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Description

Samoyedic

The Samoyedic languages are spoken by less than 30.000 speakers at the eastern periphery of the Uralic language family. The speakers live in Siberia and the Arctic regions of the Russian Federation.

Samoyedic forms a top level constituent of the Uralic language family. It is subdivided into two branches: 1) Northern Samoyedic with Nenets, Enets and Nganasan; 2) Selkup and the extinct languages Kamas and Mator. Nenets with about 25.000 speakers is by far the most populous Samoyedic language. In contrast to the other top level constituent of the Uralic language family, Finno-Ugric, there is only little linguistic diversity in Samoyedic.

Vowel harmony is only attested in Nganasan. However, Nenets and Enets exhibit non-productive residual forms of vowel harmony. Vowel harmony is a set of regressive assimilation rules that affect only vowels. In Proto-Samoyedic stem vowels were not affected by vowel harmony. Suffixal harmony was conditioned by the quality of the first vowel of the stem morpheme.

In Samoyedic languages the liquid /r/ is excluded from word-initial position. This restriction can be traced back to Proto-Uralic.

Samoyedic languages are agglutinative languages, i.e. they use grammatical affixes, which do not merge with each other or with the stem and which mostly bear only one grammatical meaning.

Samoyedic morphology is prevalently suffixing.

Only two numerals in Samoyedic are genetically related to Finno-Ugric numerals: The item for '2' occurs in the identical function both in Finno-Ugric and Samoyedic, while the Finno-Ugric word for '5' appears with the meaning '10' in Samoyedic.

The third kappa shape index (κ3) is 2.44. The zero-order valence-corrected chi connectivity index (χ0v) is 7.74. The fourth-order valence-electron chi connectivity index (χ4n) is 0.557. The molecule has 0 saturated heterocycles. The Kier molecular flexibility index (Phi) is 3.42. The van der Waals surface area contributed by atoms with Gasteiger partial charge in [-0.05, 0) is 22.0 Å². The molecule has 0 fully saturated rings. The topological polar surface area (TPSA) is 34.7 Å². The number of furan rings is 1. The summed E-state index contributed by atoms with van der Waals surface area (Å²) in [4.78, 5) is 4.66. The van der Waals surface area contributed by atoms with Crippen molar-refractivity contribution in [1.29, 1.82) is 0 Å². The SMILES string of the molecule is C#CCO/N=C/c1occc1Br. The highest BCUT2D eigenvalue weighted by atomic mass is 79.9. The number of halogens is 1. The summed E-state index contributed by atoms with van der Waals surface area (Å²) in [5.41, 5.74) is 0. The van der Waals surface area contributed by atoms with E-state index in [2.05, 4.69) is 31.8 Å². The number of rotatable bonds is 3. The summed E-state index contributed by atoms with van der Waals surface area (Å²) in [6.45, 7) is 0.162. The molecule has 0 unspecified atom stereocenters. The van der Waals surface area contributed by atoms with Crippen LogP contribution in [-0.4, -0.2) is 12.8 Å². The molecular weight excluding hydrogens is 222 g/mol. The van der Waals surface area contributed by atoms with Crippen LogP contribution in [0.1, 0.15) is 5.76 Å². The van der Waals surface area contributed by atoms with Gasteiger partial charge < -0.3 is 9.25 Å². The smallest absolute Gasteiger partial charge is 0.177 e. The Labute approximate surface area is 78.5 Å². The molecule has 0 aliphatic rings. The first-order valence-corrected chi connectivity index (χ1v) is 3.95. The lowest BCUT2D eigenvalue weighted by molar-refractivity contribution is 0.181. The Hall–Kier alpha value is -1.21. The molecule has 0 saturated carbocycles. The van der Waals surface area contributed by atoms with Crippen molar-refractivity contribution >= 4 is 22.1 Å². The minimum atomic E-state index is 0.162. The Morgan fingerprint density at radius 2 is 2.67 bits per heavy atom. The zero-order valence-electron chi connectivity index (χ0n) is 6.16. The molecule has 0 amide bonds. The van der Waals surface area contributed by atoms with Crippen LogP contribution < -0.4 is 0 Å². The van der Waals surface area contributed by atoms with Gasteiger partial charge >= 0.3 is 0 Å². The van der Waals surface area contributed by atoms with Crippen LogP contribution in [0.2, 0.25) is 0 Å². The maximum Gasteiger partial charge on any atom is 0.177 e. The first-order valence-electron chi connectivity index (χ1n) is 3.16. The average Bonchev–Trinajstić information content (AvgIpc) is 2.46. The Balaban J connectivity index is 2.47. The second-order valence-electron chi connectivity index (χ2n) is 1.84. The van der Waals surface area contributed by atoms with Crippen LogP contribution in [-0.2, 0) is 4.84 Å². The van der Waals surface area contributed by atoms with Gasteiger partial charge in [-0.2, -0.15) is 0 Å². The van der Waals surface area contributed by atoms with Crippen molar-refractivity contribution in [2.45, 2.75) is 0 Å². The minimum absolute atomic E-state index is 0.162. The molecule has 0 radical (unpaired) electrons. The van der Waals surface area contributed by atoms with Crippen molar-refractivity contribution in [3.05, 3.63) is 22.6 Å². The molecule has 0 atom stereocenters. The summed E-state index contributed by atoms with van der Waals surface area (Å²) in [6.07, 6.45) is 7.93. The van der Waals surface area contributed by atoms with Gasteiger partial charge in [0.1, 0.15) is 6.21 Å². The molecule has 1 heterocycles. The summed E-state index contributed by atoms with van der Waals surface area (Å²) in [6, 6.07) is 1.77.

Samoyedic nouns and verbs are inflected in three numbers: singular, dual and plural.

Proto-Samoyedic presumably had seven morphological cases: an unmarked nominative, the core cases accusative, genitive and dative, the locative cases locative, ablative and prosecutive. Of the present-day Samoyedic languages Nenets has seven cases, Nganasan has eight cases and Selkup has 13 cases.

The verb has three kinds of conjugation: the subjective, the objective and the reflexive conjugation. Intransitive verbs only have the subjective conjunction, transitive verbs can be inflected by the subjective and the objective conjuction, reflexive verbs take the reflexive conjuction and transitive reflexive verbs can have all three conjugations.

All Samoyedic languages have at least two sets of personal endings: predicative and possessvie endings. The predicative endings are used to indicate the subject of a verb in the subjective conjugation or the subject of a noun in predicate function. The possessive endings act as pronominal possessor of a noun or express the agent of a transitive verb in the objective conjugation.

Finite verbs in Samoyedic languages do not occur without stem-formation suffixes.

Negation in Samoyedic is expressed by a negative verb. Only Selkup is an exception to this pattern.

The lexicon of the Samoyedic languages bears testimony to linguistic and cultural contacts with numerous peoples throughout their history. The earliest layers of lexical loans consist of Ugric, Iranian and Proto-Bolgar words. Later loans are of Turkic, Mongolian, Tungus, Yeniseic and Finno-Ugric origin. The most recent layer consists of Russian Loanwords.


Bernhard Scheucher

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